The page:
I can already tell I’m going to get into trouble with this post, but I’ve never been afraid to ruffle a few feathers (especially of the French variety), so here goes. As a female ex-pat, living in Paris is no guarantee that you’ll automatically become a local. If you’re not a Parisienne and you want to be, these are the rules.*
1. Cultivate austere beauty. Today’s Parisienne has natural beauty down to an art: very little make-up and a fresh-faced complexion. Hair should be un-“done” (bonus points for bangs and / or a careless ballerina-inspired bun) and brown. With a few rare exceptions, blond hair is a red flag that screams foreign and/or fake. Beware! You want your look to seem unstudied—even though we know it’s not. For inspiration, look no further than Jane Birkin and Jane Birkin 2.0 (her daughter Charlotte Gainsbourg).
2. Don’t smile much. You might be surprised to learn that smiles are, in fact, a limited resource in Paris. They’re not to be wasted on the undeserving, and they play no part in most daily interactions. When deployed, a well-timed smile is a Parisienne’s deadliest weapon, but your default expression should always be set somewhere between deadpan and “subtle scowl.”
3. Nail the “I don’t think so, but I guess if you do…” look. When someone says something you find wrong / distasteful, don’t openly object. Passive judgment is much more effective. Just raise your eyebrows, and look down / sideways to see if anyone else is noticing how absurd the statement was. Note: This is also a good way to establish solidarity with other true Parisiennes in the group, who will undoubtedly be giving the same look.
4. Be thin. But not just thin, a particular kind of thin that I like to call “healthy frail.” Other than a few moments spent standing on a mysterious vibrating plate from time to time, Parisiennes don’t really exercise. As a result, they don’t really have muscles, so they’re diminutive but vibrant, waifish but not gaunt. Damn them.
5. Indulge in moderation. Of course, you occasionally have to eat something very small and decadent—a sliver of foie gras, a single macaron—so that you can then talk about how good it is while you subsist on Diet Coke (Coca Light).
6. Look sober, even when you’re not. Unflagging composure is the mark of the Parisienne. Drinking is fine; showing how much you’ve been drinking via sloppy behavior is not. It’s unbecoming; plus, it can lead to gratuitous smiling (see Rule #2). In Paris, visible drunkenness is best left to foreign study-abroad students.
7. Smoke. Instead of eating or drinking, just smoke a lot. It’s sexy, it burns calories, and it’s socially acceptable at any hour of the day or night. (Alternate option: be a non-smoker and act slightly self-righteous about it).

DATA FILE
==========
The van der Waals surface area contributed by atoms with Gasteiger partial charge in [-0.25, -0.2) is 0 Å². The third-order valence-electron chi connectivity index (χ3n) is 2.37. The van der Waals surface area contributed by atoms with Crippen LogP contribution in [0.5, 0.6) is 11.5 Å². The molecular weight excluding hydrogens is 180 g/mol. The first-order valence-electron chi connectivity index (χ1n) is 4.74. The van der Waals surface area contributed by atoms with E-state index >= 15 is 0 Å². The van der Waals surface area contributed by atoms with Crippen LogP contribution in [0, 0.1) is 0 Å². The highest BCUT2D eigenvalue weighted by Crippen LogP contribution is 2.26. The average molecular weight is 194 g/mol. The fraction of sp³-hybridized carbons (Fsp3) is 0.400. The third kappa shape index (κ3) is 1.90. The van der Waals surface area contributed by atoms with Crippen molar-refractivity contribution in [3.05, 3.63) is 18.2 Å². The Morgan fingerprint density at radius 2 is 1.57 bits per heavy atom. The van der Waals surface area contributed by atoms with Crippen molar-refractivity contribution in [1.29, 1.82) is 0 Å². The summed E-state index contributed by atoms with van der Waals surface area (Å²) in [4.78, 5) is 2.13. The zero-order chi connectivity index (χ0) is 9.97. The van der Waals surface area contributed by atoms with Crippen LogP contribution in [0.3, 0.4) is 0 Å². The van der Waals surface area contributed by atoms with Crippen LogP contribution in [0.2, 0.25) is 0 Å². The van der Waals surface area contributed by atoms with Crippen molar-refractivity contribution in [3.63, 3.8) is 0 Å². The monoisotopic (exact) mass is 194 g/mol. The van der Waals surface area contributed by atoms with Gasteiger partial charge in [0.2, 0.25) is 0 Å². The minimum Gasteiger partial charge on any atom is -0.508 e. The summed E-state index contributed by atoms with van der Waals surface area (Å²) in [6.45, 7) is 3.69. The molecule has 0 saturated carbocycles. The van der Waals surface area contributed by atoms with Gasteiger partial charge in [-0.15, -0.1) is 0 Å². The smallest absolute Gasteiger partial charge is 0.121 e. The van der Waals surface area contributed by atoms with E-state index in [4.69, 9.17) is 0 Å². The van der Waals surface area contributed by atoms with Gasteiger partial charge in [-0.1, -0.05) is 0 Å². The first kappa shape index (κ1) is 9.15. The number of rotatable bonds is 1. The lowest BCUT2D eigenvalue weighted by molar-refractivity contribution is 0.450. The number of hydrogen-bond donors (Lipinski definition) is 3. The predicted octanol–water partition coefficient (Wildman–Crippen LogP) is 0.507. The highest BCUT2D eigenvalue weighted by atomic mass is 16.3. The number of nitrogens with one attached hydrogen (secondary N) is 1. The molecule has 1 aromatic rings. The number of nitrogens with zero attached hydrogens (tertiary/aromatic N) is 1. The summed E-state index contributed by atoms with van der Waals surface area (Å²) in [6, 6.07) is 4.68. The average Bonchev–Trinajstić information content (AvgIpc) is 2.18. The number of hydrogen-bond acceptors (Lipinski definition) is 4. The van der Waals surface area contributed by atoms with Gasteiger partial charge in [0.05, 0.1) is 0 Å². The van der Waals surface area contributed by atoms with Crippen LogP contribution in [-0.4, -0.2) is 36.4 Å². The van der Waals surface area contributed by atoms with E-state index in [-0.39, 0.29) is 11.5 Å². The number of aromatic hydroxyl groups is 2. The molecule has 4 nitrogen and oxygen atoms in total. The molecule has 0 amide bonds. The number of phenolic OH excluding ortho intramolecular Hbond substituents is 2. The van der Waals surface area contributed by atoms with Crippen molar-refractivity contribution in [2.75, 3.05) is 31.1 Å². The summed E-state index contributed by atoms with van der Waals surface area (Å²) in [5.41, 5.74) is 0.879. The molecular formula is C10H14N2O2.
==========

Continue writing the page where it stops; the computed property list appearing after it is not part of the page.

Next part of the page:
8. Don’t stay single. It’s not done. Singleness is suspect, and being en couple is much more fashionable (see: The Kooples, a hot new Parisian brand dedicated to couples who wear each other’s clothes. High-concept!). Get a boyfriend, date him, and then eventually, marry him. Then, get a lover—it’s the best way to ensure a happy marriage.
9. Adore New York. Even though you’re a Parisienne through and through, talk about how much you love the “energie” of New York, and vow to live there someday.
10. Know where to shop. We all know Parisiennes have an innate sense of chic that can’t be learned, but knowing where to shop can give you a leg up. For the younger set, it’s all about the magical triumvirate—Sandro, Iro, Maje—mixed with pieces from A.P.C. and “It”-designers Isabel Marant and Vanessa Bruno. If you can swing it, take a trip down Avenue Montaigne for some big-ticket items from Chanel, Chloe and Barbara Bui. Your shopping motto should be je ne regrette rien (“I regret nothing”); after all, these are not purchases— they’re investments—and they are your inalienable right. Round out your wardrobe with non-investments from Zara and H&M. Bonus points for vintage items culled from your elegant grandmother’s closet. And if you’re not lucky enough to inherit good taste, fake it by scoring vintage pieces at various depots ventes (consignment stores) around the city.
*Note: These are sweeping generalizations best taken with a large grain of salt (or better yet, fleur de sel).
While living in Paris, I must admit: I didn’t follow a lot of my own advice. As a makeshift Parisienne, you must pick your battles. #10 was no problem, #6 I could manage (usually), #7 didn’t work out, #2 forget it. In retrospect, #2 is a complete Catch-22. How can you live in Paris without smiling? Through my foreign lens, nearly everything is laugh-inducing; I am constantly giving myself away.
- HipParis contributor Badaude’s musings on the Artsy French Woman
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A few words about our featured photographers: Janelle Mentesana was born and raised in Australia. She lives and works in Paris as an illustrator, and she enjoys taking pictures of people outside her window with baguettes in their hands. Lisa Weatherbee is a New York based photographer and designer, currently eating and shooting her way through Paris. Dave Bloom is a tepid consultant and aspiring expatriate; born in the Midwest and working his way east via D.C., he is hoping to join Paris for grad school shortly.